I always wish I had free copies of John Cooksey's 1999 Working with Adolescent Voices to hand to middle school directors who leave MidVoice and Settling Baritones mumbling around trying to match the baritone part in a SAB piece. His suggestions for kinesthetic warmups and rehearsal techniques are gems buried in the middle pages of the book, as young singers must move to discover their vocal potential. It is densely written with a lot to learn, but worth it to avoid common pitfalls of working with changing voices.
on October 25, 2010 7:24am
Bach/Riemenschneider, Chorales (open score)
Dandelot, Manuel pratique pour l'etude des cles sol fa ut
Hindemith, Elementary Training for Musicians
Lemoine & Carulli, Solfege des solfeges (series)
Wilhelm Ehmann, Choral Directing
on October 25, 2010 8:46am
Hello Pamela,
Any of the books James Jordan has published by GIA ( are tremendously helpful.  Michael Kemp's recent book (The Choral Challenge: practical paths to solving problems) is superb, I think.
Hope these help.
Good luck.
on October 25, 2010 11:15am
Hi, Pamela.  Interesting question.  But my answer would have to be that books are not nearly as important as people.  That's why grad school is so important, because it's the people you study with there who will shape your professional capabilities.  And these are the people who WRITE the books--or who should, if they have not.
But since a lot of my work is in either early music or comtemporary commercial music, I have to admit that most of the books that you will have recommended don't serve me as well as do specialist books in those fields, and especially those concerned with the performance practice of early music.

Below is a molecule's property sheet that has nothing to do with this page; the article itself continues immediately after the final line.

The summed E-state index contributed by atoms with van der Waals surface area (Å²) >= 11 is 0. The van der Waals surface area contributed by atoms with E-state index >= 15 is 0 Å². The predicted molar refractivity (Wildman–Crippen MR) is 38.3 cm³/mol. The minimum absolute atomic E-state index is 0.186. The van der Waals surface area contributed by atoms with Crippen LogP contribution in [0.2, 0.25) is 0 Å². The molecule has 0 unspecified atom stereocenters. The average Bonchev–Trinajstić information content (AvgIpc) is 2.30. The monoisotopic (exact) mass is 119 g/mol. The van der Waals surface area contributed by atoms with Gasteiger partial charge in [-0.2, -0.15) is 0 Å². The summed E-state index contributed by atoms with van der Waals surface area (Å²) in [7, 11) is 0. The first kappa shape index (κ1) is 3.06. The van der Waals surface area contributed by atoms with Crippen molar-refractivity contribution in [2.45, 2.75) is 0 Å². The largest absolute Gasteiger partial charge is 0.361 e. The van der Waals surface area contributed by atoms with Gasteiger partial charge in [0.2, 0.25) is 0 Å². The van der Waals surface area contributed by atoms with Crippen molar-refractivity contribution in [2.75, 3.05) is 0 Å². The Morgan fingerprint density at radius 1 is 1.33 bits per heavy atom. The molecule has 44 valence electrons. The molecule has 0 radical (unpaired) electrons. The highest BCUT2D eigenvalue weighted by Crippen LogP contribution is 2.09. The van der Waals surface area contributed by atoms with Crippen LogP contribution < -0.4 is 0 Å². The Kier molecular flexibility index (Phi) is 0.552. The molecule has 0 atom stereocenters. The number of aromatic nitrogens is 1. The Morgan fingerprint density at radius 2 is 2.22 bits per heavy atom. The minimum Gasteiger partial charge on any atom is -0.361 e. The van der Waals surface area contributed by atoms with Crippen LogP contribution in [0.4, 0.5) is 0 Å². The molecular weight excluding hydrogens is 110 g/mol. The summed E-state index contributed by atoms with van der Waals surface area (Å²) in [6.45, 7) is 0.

What I will use forever is what I learned from Fiora Contino and Julius Herford at Indiana.  Dr. Herford, in particular, gave assignments that last the rest of your life!  And I learned more from participating in a few rehearsals and performances with the great Robert Shaw than any book could ever explain.
All the best,
on October 25, 2010 3:21pm
I agree with John that the people I've studied with have left the most indelible marks.
If I had to have only one text for choral conducting, though, it would be Evoking Sound by James Jordan.
One book only tangentally related but quite powerful: Solitude by Henry Nouwen.
on October 25, 2010 4:02pm
CHORAL DIRECTOR'S COMPLETE HANDBOOK by Lewis Gordon, published  by Parker Publishing Co
CHORAL MUSIC, TECHNIQUE AND ARTISTRY by Charles Heffernan, published by Prentice-Hall
CHORAL CHARISMA by Tom Carter, published by Santa Barbara Music Publishing
TEACHING MUSIC IN THE SECONDARY SCHOOLS by Charles Hoffer, published by Wadsworth Publishig Co
Larry Thompson
"Cantare Amantis est"
on October 25, 2010 4:23pm
Dear Pamela:
Your question is intriguing. For those of us who love to learn and grow, my guess is the list of books will pertain to what we are reading now.
The following list of books are those I have been reading or am presently reading. The James Jordan books have been most helpful, especially Musician's Soul.